The water that comes out of the tap when I turn on the cold tap is cold. It’s really cold. I don’t find much of a difference between summer and winter - it’s always really cold. Why? Shouldn’t it be more in line with ambient temperature outside? Sure, the pipes delivering it are underground, so it’s not like it will heat up to outside warm temperatures when it’s hot out, but should it really be difficult-to-keep-your-hand-in-the-stream-because-it’s-so-cold cold?
Yes, if you live in the Frozen North. Water comes out of the tap at “ground temperature”, because the water pipes that bring it from the water treatment plant through the city into your house are buried in the ground. Water pipes are buried below the frost line, so they won’t freeze and burst. So this means that in the winter, water traveling through the pipes up into your kitchen can be as low as 33 degrees. “Ground temperature”.
If your water pipes were designed to be at outside ambient temperature, most of the year they’d be frozen, and inoperative.
And the water pipe only comes up out of the ground right at your house, usually through a water main down in the basement, so in the moments that the water takes to travel through the few feet of pipe through your house between the entry point in the basement and your kitchen tap, it doesn’t have enough time to warm up to your home’s ambient temperature.
And you live in Calgary (heh–gloat), where the water pipes are probably buried at least 6 feet deep, and where the ground doesn’t get much of a chance to warm up during your pathetically brief and chilly summer. (* snerk *) So the water that comes out of the tap is always difficult-to-keep-your-hand-in-the-stream-because-it’s-so-cold cold.
Just wait til global warming drys out the water supply in Illinois.
Then the smirking will flow in the opposite direction !
The earth is a great heat modulator. If you’ve ever visited a cave the guides will tell you caves are about 50F all year, regardless of the weather above. Same for your buried pipes.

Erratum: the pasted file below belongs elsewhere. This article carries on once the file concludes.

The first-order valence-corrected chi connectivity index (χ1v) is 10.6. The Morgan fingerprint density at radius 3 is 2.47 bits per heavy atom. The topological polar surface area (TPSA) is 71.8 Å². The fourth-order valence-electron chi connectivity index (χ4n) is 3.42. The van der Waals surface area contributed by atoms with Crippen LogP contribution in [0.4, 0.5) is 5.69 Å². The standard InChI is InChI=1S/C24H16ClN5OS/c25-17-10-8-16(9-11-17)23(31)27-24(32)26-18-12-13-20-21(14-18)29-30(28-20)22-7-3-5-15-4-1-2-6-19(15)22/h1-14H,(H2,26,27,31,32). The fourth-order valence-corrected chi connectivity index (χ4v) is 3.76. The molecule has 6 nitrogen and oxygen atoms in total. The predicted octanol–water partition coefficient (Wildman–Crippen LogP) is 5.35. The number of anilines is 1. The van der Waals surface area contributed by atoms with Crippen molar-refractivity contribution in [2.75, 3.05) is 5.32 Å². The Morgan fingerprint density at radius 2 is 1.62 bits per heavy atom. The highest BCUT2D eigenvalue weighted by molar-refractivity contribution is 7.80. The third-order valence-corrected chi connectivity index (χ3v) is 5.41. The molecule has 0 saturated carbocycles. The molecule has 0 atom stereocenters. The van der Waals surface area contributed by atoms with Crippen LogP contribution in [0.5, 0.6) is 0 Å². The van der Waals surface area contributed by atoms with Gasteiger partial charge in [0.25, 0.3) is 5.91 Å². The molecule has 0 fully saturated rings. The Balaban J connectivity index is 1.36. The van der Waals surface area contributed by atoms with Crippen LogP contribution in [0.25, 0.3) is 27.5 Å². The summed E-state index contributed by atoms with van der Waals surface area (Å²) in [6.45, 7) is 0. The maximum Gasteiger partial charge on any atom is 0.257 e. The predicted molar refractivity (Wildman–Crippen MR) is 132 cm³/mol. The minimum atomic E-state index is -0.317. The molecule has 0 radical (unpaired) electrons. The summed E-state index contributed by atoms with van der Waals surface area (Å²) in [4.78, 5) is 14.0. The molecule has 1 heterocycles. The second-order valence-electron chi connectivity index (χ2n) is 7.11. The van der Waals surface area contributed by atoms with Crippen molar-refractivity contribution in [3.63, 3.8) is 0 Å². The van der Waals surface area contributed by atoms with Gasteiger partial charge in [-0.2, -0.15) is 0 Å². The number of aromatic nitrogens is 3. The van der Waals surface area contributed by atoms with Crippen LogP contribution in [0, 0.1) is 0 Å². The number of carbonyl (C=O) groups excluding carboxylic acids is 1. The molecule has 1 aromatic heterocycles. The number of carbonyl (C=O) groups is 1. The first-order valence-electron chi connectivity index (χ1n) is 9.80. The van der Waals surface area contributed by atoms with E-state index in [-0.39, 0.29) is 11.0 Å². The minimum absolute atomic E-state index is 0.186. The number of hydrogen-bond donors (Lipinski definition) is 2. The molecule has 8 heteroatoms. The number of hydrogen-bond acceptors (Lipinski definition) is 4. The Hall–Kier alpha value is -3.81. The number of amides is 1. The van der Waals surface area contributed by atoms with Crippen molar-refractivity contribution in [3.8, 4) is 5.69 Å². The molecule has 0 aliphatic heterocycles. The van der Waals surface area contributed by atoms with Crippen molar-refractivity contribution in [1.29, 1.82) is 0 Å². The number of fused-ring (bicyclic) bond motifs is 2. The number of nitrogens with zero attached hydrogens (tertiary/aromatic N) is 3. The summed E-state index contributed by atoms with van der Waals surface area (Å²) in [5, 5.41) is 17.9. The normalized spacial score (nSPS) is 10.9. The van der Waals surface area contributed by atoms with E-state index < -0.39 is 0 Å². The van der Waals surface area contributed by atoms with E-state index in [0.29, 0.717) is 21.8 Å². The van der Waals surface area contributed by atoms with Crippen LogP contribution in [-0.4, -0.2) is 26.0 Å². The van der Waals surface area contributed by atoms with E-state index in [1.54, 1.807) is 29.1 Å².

I’m in Calgary too, so I know exactly what the water feels like now. If you leave your taps off for a few hours, the water will be warm for a few seconds when you turn it on. Within 15-20 seconds all that volume of water from the piping in the house is gone, and replaced by water from the mains in the ground outside, which is probably around 5C or less.
Stick your head outside right now, and it’s not hard to figure out why the water’s so cold; you heard on the news about some big water mains bursting recently due to freezing? That tells you how cold the ground is even at the depth those pipes are buried at. Add to that the source of your water - it’s either from the Glenmore reservoir or the Bear’s Paw reservoir, both of which are covered by tons of ice right now… and they don’t heat that water up before they send it down the lines to us.
And actually there is quite a difference in water temperatures from winter to summer; I run a dozen big fish tanks in my basement so I’ve measured the temp during both seasons. In summer the water’s about 15C, and now it’s about 10C colder. That pretty much does reflect mean ambient outdoor water temps.